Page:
Seed tape is great for my kids, they love putting globs of paste on the strips of newspaper. And seed tape is also a great way to store seeds so they’re ready to plant in seconds.

Of course we had to make an extra to give away and add a few embellishments. Butterfly garden seeds on top, caterpillar seeds on bottom. All that’s left to do is lay the strips on soil, sprinkle with a little extra soil, water, and watch!

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Eggs in the Mail

04.07.11

It worked.
If you missed it, you can get postage details right here.

I am now sending more little eggs on their way.

and incase you’d like to see a little more, here is my favorite fun mail inspiration from the archives (or follow my 13 oz or less Pinterest board, or see it all right here):

A Disposable Camera | A Sponge | A Tube of Bert’s Bees | A Wreath and Twinkly Lights | A Disguise | School Supplies | A Pair of Flip Flops | A Big Ball | Plastic Eggs 1 and 2 | Silly Putty |Shovel & a Bucket | Ribbon Sticks | Bubblewrap Hopscotch | Fan Mail | Waterbottle Care Package | Bouncy Balls | Sticky Notes | Jr Mints | Frisbee | Mini Banner and Mini m&ms

find postage rates for happy mail right here along with other mailing details

 

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There is something I love about bright plastic Easter eggs. I picked up a row of jumbos at the grocery store last weekend.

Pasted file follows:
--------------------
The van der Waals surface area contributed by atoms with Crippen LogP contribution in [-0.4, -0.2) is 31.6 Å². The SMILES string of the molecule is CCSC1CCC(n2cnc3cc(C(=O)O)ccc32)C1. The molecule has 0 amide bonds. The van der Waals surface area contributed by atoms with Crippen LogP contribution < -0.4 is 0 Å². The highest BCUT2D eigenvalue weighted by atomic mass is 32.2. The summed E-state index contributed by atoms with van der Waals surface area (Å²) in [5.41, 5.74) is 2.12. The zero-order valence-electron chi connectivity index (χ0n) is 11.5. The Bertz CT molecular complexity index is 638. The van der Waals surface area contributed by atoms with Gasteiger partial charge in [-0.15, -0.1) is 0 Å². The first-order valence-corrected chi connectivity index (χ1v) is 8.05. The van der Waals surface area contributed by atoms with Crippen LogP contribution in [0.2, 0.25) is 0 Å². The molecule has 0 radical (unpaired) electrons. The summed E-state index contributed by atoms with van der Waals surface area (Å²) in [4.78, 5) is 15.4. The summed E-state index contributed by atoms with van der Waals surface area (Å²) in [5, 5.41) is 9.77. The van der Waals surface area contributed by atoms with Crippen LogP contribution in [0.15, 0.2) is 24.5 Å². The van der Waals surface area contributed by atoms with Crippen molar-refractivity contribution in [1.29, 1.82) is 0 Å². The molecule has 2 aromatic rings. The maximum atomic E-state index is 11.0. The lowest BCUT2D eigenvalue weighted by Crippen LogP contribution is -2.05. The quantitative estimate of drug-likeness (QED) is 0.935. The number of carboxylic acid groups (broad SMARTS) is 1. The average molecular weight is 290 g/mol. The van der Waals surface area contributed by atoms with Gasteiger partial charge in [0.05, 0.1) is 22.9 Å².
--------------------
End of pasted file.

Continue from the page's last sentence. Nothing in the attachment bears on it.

I got thinking about the fun of discovering eggs during an egg hunt, and thought it might be fun to discover one or two in a mail box.
So I packed a few up with goodies,
stuck on a label and a few stamps,
and am dropping them in a big blue mailbox today. For all the happy mail I’ve sent up to now, I’ve had postage added at the counter. Mostly because I like to walk up and nonchalantly drop a shovel or something else on the counter, like mailing plastic shovels is just something I do. Also because I love the workers at my post office and because I always meet the nicest people in line. But today I’m trying stamps. We’ll see if they go.

If they do, I will be filling a few eggs for grown ups too. Because when else do you get to be surprised by a plastic egg after the age of 12? I’m just needing a few good things to tuck inside? Sudoku? Hmmm. Any ideas?

<<UPDATE >>
It worked!! I ended up having to change postage, here’s what I used:
I mailed 1-ounce eggs using a 98-cent teton stamp + a postcard stamp
I mailed 2-ounce eggs using a 98-cent teton stamp + a forever stamp
You can see US postage rates for first-class mail right here (scroll down to “packages”).

and incase you’d like to see a little more, here is my favorite fun mail inspiration from the archives (or follow my 13 oz or less Pinterest board, or see it all right here):

A Disposable Camera | A Sponge | A Tube of Bert’s Bees | A Wreath and Twinkly Lights | A Disguise | School Supplies | A Pair of Flip Flops | A Big Ball | Plastic Eggs 1 and 2 | Silly Putty |Shovel & a Bucket | Ribbon Sticks | Bubblewrap Hopscotch | Fan Mail | Waterbottle Care Package | Bouncy Balls | Sticky Notes | Jr Mints | Frisbee | Mini Banner and Mini m&ms

find postage rates for happy mail right here along with other mailing details

 

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It has been a while since I’ve done a post about happy mail. I am brimming with all kinds of new ideas, so I think you’ll be seeing more happy mail around here. (If you’re new here, you can see more happy mail ideas at the end of this post.)

Did you ever do this with silly putty as a kid? It was my favorite. I also liked to make bubbles in the putty and pop em.
This week I put together a package to mail that was nice and simple. I used an empty plastic spice canister, tucked in a roll of newspaper and couple eggs of silly putty, and mailed it off.

One little canister, hours of fun.